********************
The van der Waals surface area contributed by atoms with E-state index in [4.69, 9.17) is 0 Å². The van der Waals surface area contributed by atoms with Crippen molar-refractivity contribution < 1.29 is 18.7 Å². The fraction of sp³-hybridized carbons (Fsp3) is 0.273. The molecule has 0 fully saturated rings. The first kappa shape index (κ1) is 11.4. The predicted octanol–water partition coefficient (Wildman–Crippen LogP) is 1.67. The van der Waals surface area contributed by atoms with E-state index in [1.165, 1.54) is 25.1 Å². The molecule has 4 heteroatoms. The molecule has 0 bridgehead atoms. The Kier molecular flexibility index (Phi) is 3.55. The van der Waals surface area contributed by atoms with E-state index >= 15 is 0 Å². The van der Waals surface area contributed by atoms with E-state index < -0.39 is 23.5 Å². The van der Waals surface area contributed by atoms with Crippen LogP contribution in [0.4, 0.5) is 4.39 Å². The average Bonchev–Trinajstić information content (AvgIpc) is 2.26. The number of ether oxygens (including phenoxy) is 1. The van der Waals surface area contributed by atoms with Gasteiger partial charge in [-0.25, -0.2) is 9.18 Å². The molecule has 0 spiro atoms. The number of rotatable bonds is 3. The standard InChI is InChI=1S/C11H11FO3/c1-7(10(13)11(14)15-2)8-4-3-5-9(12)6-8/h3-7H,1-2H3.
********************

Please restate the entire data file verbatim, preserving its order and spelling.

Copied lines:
The van der Waals surface area contributed by atoms with E-state index in [4.69, 9.17) is 0 Å². The van der Waals surface area contributed by atoms with Crippen molar-refractivity contribution < 1.29 is 18.7 Å². The fraction of sp³-hybridized carbons (Fsp3) is 0.273. The molecule has 0 fully saturated rings. The first kappa shape index (κ1) is 11.4. The predicted octanol–water partition coefficient (Wildman–Crippen LogP) is 1.67. The van der Waals surface area contributed by atoms with E-state index in [1.165, 1.54) is 25.1 Å². The molecule has 4 heteroatoms. The molecule has 0 bridgehead atoms. The Kier molecular flexibility index (Phi) is 3.55. The van der Waals surface area contributed by atoms with E-state index >= 15 is 0 Å². The van der Waals surface area contributed by atoms with E-state index < -0.39 is 23.5 Å². The van der Waals surface area contributed by atoms with Crippen LogP contribution in [0.4, 0.5) is 4.39 Å². The average Bonchev–Trinajstić information content (AvgIpc) is 2.26. The number of ether oxygens (including phenoxy) is 1. The van der Waals surface area contributed by atoms with Gasteiger partial charge in [-0.25, -0.2) is 9.18 Å². The molecule has 0 spiro atoms. The number of rotatable bonds is 3. The standard InChI is InChI=1S/C11H11FO3/c1-7(10(13)11(14)15-2)8-4-3-5-9(12)6-8/h3-7H,1-2H3.